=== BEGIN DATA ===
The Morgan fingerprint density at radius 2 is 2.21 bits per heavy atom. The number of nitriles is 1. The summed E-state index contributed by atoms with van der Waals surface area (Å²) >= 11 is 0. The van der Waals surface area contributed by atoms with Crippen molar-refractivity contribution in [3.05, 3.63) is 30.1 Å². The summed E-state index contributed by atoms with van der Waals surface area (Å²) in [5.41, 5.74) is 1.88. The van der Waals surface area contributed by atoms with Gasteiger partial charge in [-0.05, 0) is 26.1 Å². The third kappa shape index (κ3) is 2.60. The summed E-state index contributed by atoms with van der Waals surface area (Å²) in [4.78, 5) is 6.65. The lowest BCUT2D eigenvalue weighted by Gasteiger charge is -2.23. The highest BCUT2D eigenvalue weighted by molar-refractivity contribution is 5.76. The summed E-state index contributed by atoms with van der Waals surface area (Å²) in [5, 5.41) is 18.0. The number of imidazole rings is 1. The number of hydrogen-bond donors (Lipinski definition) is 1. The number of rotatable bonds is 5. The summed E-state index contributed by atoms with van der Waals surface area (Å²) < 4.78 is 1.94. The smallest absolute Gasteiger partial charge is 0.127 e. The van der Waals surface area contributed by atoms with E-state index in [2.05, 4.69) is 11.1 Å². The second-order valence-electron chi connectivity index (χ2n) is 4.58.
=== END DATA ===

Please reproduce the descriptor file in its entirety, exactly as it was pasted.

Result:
The Morgan fingerprint density at radius 2 is 2.21 bits per heavy atom. The number of nitriles is 1. The summed E-state index contributed by atoms with van der Waals surface area (Å²) >= 11 is 0. The van der Waals surface area contributed by atoms with Crippen molar-refractivity contribution in [3.05, 3.63) is 30.1 Å². The summed E-state index contributed by atoms with van der Waals surface area (Å²) in [5.41, 5.74) is 1.88. The van der Waals surface area contributed by atoms with Gasteiger partial charge in [-0.05, 0) is 26.1 Å². The third kappa shape index (κ3) is 2.60. The summed E-state index contributed by atoms with van der Waals surface area (Å²) in [4.78, 5) is 6.65. The lowest BCUT2D eigenvalue weighted by Gasteiger charge is -2.23. The highest BCUT2D eigenvalue weighted by molar-refractivity contribution is 5.76. The summed E-state index contributed by atoms with van der Waals surface area (Å²) in [5, 5.41) is 18.0. The number of imidazole rings is 1. The number of hydrogen-bond donors (Lipinski definition) is 1. The number of rotatable bonds is 5. The summed E-state index contributed by atoms with van der Waals surface area (Å²) < 4.78 is 1.94. The smallest absolute Gasteiger partial charge is 0.127 e. The van der Waals surface area contributed by atoms with E-state index in [2.05, 4.69) is 11.1 Å². The second-order valence-electron chi connectivity index (χ2n) is 4.58.